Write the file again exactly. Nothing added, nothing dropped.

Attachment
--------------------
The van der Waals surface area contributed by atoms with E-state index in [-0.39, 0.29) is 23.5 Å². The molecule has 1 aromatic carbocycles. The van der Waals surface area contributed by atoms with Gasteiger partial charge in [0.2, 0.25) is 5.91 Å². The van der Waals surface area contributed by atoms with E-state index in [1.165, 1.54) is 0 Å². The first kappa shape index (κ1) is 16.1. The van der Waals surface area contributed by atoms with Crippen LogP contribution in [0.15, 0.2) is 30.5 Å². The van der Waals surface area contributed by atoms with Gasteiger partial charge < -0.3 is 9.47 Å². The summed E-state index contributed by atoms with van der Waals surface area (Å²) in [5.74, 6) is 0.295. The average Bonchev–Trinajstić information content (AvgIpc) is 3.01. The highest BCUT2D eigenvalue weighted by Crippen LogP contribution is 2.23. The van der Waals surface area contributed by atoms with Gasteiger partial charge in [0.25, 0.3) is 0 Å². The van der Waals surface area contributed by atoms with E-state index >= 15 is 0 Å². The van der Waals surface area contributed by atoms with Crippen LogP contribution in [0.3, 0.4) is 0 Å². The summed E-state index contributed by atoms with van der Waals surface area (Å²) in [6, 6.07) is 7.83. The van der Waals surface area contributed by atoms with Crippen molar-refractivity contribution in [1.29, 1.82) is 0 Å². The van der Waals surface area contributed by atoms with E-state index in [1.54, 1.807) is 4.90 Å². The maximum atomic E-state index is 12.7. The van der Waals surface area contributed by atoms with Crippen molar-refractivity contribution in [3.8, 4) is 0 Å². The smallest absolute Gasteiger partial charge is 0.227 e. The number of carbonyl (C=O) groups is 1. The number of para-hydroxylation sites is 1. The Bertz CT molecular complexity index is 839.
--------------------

The van der Waals surface area contributed by atoms with E-state index in [-0.39, 0.29) is 23.5 Å². The molecule has 1 aromatic carbocycles. The van der Waals surface area contributed by atoms with Gasteiger partial charge in [0.2, 0.25) is 5.91 Å². The van der Waals surface area contributed by atoms with E-state index in [1.165, 1.54) is 0 Å². The first kappa shape index (κ1) is 16.1. The van der Waals surface area contributed by atoms with Crippen LogP contribution in [0.15, 0.2) is 30.5 Å². The van der Waals surface area contributed by atoms with Gasteiger partial charge < -0.3 is 9.47 Å². The summed E-state index contributed by atoms with van der Waals surface area (Å²) in [5.74, 6) is 0.295. The average Bonchev–Trinajstić information content (AvgIpc) is 3.01. The highest BCUT2D eigenvalue weighted by Crippen LogP contribution is 2.23. The van der Waals surface area contributed by atoms with Gasteiger partial charge in [0.25, 0.3) is 0 Å². The van der Waals surface area contributed by atoms with E-state index >= 15 is 0 Å². The van der Waals surface area contributed by atoms with Crippen LogP contribution in [0.3, 0.4) is 0 Å². The summed E-state index contributed by atoms with van der Waals surface area (Å²) in [6, 6.07) is 7.83. The van der Waals surface area contributed by atoms with Crippen molar-refractivity contribution in [1.29, 1.82) is 0 Å². The van der Waals surface area contributed by atoms with E-state index in [1.54, 1.807) is 4.90 Å². The maximum atomic E-state index is 12.7. The van der Waals surface area contributed by atoms with Crippen molar-refractivity contribution in [3.8, 4) is 0 Å². The smallest absolute Gasteiger partial charge is 0.227 e. The number of carbonyl (C=O) groups is 1. The number of para-hydroxylation sites is 1. The Bertz CT molecular complexity index is 839.